As April flows into May, we are still in that period of weather transition.
You know the window I'm talking about where it's cold in the morning, warm during the day, and cold again at night.
It's also the time of year on our farm that we're waiting for the grass in the pasture to grow tall enough so the alpacas can be released from their winter pen for grazing.
We can feel the anticipation building as the field slowly turns from brown to a lush shade of green. The alpacas wait at the fence... Is it ready yet? How about now? or Now? Can we go? Now? Now?
We did actually let the alpacas out early for a day last weekend -- shhh! Don't tell anyone.
We cycle our alpacas in and out of the pasture twice a year. They have free reign to graze from mid-late May through October before we close the pasture for rest and recovery until spring returns.
But let's not get ahead of ourselves. Spring and summer are ahead to be fully enjoyed before we start thinking of fall arrangements again.
Shearing Day is Coming!
June 6 is just a few weeks away and the alpacas will be so happy to be free of their winter coats.
People marvel over how skinny the alpacas look after shearing. It still surprises us every year! As the alpacas' fiber grows slowly throughout the year, it maintains the contours of their bodies and makes us think their skin is just below the surface when it's actually 2-4" deeper.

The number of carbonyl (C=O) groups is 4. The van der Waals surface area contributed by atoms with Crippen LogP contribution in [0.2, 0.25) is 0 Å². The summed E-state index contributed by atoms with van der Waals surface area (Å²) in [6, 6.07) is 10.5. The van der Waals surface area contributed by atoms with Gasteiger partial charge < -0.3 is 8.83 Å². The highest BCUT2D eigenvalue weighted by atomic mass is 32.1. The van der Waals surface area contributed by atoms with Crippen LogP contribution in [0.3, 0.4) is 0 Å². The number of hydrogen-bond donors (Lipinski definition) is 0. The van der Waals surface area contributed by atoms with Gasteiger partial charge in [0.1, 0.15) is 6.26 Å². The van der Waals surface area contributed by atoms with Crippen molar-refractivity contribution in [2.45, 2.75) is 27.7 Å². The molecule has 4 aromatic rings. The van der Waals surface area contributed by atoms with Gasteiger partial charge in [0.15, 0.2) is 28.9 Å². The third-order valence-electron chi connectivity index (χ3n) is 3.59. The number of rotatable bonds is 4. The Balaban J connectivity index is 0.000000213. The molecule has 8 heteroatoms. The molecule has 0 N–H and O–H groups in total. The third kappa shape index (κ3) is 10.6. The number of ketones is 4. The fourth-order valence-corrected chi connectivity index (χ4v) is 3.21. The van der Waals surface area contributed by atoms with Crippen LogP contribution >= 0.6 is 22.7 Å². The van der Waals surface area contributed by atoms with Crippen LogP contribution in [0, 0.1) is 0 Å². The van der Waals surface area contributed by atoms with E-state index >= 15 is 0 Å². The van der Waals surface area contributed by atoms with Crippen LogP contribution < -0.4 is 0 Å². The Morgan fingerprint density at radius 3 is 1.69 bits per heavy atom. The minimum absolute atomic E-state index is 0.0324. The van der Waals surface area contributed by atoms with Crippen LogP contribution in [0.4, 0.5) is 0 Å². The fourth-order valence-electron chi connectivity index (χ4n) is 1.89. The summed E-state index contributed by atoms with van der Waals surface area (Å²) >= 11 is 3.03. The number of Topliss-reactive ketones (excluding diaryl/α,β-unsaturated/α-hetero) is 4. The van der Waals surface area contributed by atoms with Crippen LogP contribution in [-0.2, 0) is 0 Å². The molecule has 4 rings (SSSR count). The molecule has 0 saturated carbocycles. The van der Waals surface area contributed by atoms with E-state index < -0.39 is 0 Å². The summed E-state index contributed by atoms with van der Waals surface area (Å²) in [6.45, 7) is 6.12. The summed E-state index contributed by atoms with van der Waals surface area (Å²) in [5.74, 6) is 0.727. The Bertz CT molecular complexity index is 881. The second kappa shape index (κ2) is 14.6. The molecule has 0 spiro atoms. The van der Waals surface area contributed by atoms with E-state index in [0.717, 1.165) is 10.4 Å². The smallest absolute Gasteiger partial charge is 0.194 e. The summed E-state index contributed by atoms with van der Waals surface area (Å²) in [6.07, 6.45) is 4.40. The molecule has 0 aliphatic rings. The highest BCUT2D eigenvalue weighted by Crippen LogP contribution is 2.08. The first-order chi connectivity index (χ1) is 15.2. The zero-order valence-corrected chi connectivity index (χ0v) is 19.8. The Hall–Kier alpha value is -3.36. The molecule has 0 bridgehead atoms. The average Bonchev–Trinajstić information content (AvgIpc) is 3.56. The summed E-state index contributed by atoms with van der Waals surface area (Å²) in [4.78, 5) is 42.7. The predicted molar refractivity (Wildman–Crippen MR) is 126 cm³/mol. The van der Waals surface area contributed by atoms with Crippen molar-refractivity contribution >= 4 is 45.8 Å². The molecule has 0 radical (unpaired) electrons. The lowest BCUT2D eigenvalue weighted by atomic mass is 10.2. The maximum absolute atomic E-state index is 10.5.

We have a couple of volunteers joining us on shearing day to help with fiber collection; they are interested in learning more about alpaca farming and are super-excited about participating in this annual event.
I'll give them an overview of what their jobs will be, the purpose of their work, and assist them with collecting fiber from the first alpaca being shorn. Thereafter, they should be able to operate on their own with minimal assistance from me.
Sorting alpaca fiber
Alpaca fiber is sorted into three categories: Prime (also known as 'blanket' or 'firsts'), Seconds and Thirds ( we combine seconds and thirds into one collection).
Prime- this is the area of the nicest and softest fiber that alpacas grow that is used for yarn and apparel.
Seconds & Thirds - these fibers are more coarse to the touch than Prime depending on where on the body they came from, and are used for rug yarn, roving for felting, dryer balls, and bird nest fluff.
Fiber from the neck and head areas are still quite soft, but fiber from the legs will be shorter and feel coarser.
Once all the fiber is collected, bagged, and tagged (by alpaca name and type), it will be set aside until I am ready to begin skirting (cleaning) in preparation for the fiber to go to the fiber mill where it is processed into yarn and roving.
Speaking of yarn and roving, I sent a large order of black and brown alpaca fiber that I bought last summer to the fiber mill for processing and it should be arriving soon as yarn and roving - yay!
When the shipment arrives, you can have "first dibs" on yarn and dryer balls, if you're interested.